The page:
Visiting Scholars

Austin Andrews   (PhD, UCB, 2017; B.A., high honors with distinction, UCSB, 2009). Austin’s research and teaching focus on the metaphysics and epistemology of perceptual experience.

Alan Fenster   I was an undergraduate at Harvard and have a Ph.D. in English from Berkeley. I then left the academic world for the investment business and spent fifteen years managing a hedge fund in San Francisco. I retired eight years ago, in part because of a book I wanted to write on the topic of financial creativity and what that has in common with other kinds of creativity. I’m particularly interested in the possibilities and limits of corporations in creating value.

Alvin Goldman   received his BA from Columbia University and his PhD from Princeton University. He has taught for over 15 years at Michigan (Ann Arbor), Arizona (Tucson), and Rutgers (New Brunswick), where he is currently Board of Governors professor. He has served as president of the American Philosophical Association (Pacific Division) and the Society for Philosophy and Psychology, and is a fellow of the American Association of Arts and Sciences. His primary fields of research are epistemology, social epistemology, action theory, philosophy of mind, cognitive science and its philosophical applications, and, more recently, political philosophy. He has won APA awards for research on legal theory, philosophical naturalism, and social epistemology.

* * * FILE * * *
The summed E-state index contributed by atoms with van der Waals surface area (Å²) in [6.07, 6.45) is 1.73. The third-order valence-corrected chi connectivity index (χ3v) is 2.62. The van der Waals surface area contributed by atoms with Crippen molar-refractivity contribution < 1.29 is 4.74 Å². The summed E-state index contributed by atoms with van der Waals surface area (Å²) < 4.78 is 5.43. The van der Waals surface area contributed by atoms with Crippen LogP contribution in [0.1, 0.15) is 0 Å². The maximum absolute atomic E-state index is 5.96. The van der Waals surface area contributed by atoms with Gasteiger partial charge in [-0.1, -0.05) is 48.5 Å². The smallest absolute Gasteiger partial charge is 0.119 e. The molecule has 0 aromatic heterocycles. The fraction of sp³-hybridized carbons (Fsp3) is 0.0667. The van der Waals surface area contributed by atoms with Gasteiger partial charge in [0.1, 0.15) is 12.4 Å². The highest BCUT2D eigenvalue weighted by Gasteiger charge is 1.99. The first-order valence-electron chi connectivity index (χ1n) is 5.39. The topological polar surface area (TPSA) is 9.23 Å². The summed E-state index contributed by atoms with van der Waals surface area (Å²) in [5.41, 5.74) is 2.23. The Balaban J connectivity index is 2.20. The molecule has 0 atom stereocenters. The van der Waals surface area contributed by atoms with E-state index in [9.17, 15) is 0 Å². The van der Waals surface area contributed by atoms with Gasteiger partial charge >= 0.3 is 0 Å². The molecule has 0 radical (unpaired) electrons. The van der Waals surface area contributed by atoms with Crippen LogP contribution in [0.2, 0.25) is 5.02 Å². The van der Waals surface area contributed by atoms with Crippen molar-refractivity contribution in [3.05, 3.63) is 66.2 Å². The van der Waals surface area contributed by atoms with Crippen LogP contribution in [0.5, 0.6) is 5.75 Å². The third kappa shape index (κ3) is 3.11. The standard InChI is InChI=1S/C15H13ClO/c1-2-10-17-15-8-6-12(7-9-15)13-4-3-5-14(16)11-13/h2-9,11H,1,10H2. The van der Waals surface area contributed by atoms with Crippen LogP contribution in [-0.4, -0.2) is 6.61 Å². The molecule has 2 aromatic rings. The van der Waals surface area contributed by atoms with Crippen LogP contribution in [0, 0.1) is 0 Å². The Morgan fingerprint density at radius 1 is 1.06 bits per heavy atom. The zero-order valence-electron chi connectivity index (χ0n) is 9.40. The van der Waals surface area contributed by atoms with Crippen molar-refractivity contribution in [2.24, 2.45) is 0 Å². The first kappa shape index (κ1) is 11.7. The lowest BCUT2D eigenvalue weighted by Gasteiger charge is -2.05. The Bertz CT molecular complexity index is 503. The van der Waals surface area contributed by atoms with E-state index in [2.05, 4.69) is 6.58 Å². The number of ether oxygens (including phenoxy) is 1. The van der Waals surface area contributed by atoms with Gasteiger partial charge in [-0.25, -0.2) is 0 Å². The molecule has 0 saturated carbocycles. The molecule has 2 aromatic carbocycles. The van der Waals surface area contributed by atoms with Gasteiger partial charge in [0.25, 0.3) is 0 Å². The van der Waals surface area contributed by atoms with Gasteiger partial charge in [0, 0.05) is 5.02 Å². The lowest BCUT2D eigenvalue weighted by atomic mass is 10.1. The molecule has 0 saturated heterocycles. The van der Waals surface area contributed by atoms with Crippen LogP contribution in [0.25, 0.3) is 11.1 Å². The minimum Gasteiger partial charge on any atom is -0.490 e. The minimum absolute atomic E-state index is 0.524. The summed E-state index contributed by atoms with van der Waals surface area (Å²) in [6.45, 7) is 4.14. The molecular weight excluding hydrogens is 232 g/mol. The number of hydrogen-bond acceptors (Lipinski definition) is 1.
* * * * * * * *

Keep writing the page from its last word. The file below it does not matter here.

Jair A. Krassuski   Associate Professor of Philosophy (Department of Philosophy - Federal University of Santa Maria, Brazil). He works in Practical Philosophy, primarily Kantian moral theory and research in Ethics, Political Philosophy and Philosophy of Religion. Currently studying ethics and religion with interests on normative approaches.

Richard Lawrence   (Ph.D., University of California, Berkeley). Richard’s research focuses on philosophy of language and logic, metaphysics, and philosophy of mathematics. He is also interested in ancient philosophy and philosophy of science. He completed his Ph.D. in 2017 with a dissertation titled Nominalization, Specification, and Investigation. He is currently a Berkeley Connect Fellow mentoring undergraduates in the department.